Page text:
U.S. retail sales barely rose in April and a gauge of consumer spending slipped, which could temper hopes of a sharp acceleration in economic growth in the second quarter.
The Commerce Department said on Tuesday retail sales edged up 0.1 percent last month, held back by declines in receipts at furniture, electronic and appliance stores, restaurants and bars and online retailers.
Retail sales, which account for a third of consumer spending, rose by a revised 1.5 percent in March. That was the largest increase since March 2010.
Economists polled by Reuters had forecast sales advancing 0.4 percent last month after a previously reported 1.2 percent surge in March.
Data such as employment, as well as manufacturing and services industries surveys had suggested the economy regained strength early in the second quarter after being weighed down by bad weather and a slow pace of restocking by businesses in the first three months of the year.
But the retail sales report cast a shadow on that upbeat outlook. So-called core sales, which strip out automobiles, gasoline, building materials and food services, and correspond most closely with the consumer spending component of gross domestic product, fell 0.1 percent in April.
That followed a revised 1.3 percent advance in March.
Core retail sales had previously been reported to have risen 0.8 percent in March.
Last month, retail sales were restrained by a 2.3 percent drop in receipts at electronics and appliance stores. Sales at furniture stores fell 0.6 percent, while receipts at food services and drinking places dropped 0.9 percent.
Sales at non-store retailers, which include online sales, fell 0.9 percent.
However, receipts at building materials and garden equipment stores rose 0.4 percent. Sales at auto dealerships increased 0.6 percent. There were also increases in sales at gasoline stations, reflecting higher pump prices.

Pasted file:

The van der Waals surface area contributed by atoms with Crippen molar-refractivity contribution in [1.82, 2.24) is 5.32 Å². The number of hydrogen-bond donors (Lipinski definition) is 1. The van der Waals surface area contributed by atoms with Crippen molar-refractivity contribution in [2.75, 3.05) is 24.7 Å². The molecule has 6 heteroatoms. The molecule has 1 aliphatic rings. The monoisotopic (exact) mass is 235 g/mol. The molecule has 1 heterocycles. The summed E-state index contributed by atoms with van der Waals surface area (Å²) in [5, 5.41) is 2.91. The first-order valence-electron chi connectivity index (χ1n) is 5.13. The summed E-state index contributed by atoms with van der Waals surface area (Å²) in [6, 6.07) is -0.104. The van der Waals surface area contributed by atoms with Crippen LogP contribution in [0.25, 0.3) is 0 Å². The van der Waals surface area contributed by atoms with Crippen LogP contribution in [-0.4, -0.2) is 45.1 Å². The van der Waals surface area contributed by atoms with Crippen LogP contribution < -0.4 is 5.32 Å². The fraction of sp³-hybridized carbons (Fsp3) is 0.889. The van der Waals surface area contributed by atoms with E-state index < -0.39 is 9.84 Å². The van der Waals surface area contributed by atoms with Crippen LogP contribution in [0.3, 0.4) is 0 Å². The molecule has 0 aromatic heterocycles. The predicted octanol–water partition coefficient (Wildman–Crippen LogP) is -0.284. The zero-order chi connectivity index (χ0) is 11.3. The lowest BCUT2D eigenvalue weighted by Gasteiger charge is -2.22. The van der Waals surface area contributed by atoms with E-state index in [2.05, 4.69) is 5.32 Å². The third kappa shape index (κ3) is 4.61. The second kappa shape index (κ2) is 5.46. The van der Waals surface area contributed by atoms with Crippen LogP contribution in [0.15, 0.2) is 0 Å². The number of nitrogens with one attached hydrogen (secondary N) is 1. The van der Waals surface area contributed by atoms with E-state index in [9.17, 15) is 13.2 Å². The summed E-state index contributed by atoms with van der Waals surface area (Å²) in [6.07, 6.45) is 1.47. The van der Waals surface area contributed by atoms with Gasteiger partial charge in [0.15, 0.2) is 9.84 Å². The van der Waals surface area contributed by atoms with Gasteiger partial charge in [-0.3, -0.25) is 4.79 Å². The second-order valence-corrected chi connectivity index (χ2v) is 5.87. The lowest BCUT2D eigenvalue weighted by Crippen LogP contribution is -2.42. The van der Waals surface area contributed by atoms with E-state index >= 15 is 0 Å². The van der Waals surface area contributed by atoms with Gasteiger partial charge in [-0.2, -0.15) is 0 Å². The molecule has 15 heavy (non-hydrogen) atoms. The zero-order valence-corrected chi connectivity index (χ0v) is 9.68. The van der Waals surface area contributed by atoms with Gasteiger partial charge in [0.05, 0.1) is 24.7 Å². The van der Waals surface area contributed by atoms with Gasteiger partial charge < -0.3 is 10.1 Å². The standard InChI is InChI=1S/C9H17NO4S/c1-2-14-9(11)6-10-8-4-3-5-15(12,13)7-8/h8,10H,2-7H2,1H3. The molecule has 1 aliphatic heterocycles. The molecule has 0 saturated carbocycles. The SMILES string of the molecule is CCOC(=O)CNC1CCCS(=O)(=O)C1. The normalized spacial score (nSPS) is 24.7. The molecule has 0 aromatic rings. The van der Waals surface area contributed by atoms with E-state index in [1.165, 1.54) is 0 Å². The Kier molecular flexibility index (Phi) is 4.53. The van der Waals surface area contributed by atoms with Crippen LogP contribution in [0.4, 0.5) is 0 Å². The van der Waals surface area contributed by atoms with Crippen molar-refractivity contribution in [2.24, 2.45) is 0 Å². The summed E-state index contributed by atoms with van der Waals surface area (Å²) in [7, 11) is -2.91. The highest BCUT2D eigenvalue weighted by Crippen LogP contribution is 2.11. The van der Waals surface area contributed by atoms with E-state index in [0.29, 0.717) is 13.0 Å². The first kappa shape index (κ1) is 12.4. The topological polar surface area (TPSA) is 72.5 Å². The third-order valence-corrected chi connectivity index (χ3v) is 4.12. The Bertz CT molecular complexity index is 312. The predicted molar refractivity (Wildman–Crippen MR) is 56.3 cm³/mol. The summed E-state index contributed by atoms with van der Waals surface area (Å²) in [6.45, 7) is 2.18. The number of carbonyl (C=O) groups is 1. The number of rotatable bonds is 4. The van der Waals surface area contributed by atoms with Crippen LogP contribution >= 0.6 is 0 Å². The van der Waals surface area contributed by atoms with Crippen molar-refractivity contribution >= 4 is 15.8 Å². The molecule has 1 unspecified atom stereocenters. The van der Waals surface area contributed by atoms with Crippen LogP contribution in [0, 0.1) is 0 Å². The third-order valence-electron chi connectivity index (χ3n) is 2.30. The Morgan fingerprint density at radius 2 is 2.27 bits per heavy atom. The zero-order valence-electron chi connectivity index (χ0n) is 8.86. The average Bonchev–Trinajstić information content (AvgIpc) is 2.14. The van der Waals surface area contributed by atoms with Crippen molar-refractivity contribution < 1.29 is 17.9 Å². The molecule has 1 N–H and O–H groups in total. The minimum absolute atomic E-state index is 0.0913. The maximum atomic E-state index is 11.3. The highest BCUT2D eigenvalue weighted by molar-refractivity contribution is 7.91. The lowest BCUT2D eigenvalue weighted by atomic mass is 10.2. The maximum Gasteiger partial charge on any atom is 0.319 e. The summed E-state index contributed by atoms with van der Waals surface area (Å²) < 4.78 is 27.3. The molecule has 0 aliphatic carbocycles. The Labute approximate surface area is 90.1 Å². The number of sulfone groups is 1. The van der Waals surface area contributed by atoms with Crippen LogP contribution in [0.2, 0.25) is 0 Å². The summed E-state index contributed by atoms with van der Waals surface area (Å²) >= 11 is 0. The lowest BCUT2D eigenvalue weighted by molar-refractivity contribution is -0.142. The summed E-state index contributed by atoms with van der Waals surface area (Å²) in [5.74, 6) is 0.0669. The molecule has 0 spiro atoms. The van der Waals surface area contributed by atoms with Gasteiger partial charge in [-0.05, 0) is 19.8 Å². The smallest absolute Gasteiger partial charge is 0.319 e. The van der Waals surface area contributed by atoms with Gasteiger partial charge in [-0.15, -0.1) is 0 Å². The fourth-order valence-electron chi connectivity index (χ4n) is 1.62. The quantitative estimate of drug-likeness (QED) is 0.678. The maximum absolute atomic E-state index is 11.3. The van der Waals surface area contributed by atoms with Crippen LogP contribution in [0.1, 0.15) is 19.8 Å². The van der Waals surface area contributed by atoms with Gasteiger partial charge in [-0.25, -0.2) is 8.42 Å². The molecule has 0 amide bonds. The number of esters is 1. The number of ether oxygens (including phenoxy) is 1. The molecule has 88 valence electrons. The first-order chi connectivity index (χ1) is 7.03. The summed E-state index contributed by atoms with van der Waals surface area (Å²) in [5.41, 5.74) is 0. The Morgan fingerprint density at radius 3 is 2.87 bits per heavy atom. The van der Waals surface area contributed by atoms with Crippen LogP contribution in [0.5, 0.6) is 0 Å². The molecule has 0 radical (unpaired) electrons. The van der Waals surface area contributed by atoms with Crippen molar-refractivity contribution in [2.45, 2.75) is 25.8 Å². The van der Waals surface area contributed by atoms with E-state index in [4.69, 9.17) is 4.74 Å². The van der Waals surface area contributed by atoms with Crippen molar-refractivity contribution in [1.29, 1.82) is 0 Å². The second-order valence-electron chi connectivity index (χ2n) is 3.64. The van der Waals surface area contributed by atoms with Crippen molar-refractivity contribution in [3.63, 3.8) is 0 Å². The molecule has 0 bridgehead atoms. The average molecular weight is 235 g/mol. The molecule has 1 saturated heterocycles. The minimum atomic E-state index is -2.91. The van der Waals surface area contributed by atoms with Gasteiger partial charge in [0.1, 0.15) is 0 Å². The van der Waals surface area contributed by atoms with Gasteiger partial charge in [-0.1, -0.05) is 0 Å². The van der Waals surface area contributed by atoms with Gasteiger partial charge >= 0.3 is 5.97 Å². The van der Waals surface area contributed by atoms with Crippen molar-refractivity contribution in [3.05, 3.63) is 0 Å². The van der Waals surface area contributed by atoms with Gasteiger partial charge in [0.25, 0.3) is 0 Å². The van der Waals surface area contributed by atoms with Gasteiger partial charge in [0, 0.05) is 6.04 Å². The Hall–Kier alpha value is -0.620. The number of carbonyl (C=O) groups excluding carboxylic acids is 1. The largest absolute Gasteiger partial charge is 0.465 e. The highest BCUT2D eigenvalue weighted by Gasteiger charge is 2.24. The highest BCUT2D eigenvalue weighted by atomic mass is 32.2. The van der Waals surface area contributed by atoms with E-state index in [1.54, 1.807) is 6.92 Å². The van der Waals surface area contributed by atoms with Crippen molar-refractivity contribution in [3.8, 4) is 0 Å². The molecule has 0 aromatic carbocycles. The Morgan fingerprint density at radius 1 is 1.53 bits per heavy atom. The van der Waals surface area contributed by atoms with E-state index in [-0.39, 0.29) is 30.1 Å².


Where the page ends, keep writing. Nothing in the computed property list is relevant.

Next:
Excluding gasoline and autos, retail sales fell 0.1 percent. Receipts at clothing stores rose 1.2 percent. There were also gains in receipts at sporting goods shops.
In a separate report, U.S. import prices unexpectedly fell in April as the cost of food and fuels declined, suggesting imported inflation pressures remain benign.
The Labor Department said import prices fell 0.4 percent last month after rising 0.4 percent in March. April's decline in import prices was the first since November.
Economists polled by Reuters had forecast import prices rising 0.3 percent. In the 12 months through April, import prices fell 0.3 percent.
The lack of inflation pressures in the economy suggests the Federal Reserve could keep monetary policy very accommodative for a while even as labor market slack starts to ease.
The U.S. central bank slashed overnight interest rates to a record low of zero to 0.25 percent in December 2008 and pledged to keep them low while nursing the economy back to health. The Fed is scaling back the amount of money it is injecting into the economy through monthly bond purchases.
Last month, imported food prices fell 0.7 percent after surging 3.4 percent in March. Imported fuel prices dropped 1.7 percent last month after rising 0.6 percent in March.
Natural gas prices tumbled 18.5 percent in April, the largest fall since July 2013.
Import prices excluding food and fuels inched up 0.1 percent after rising by the same margin in March.
The Labor Department report also showed export prices fell 1.0 percent in April. That was the biggest drop since June 2012 and followed a 1.0 percent rise in March. In the 12 months through April, export prices nudged up 0.1 percent.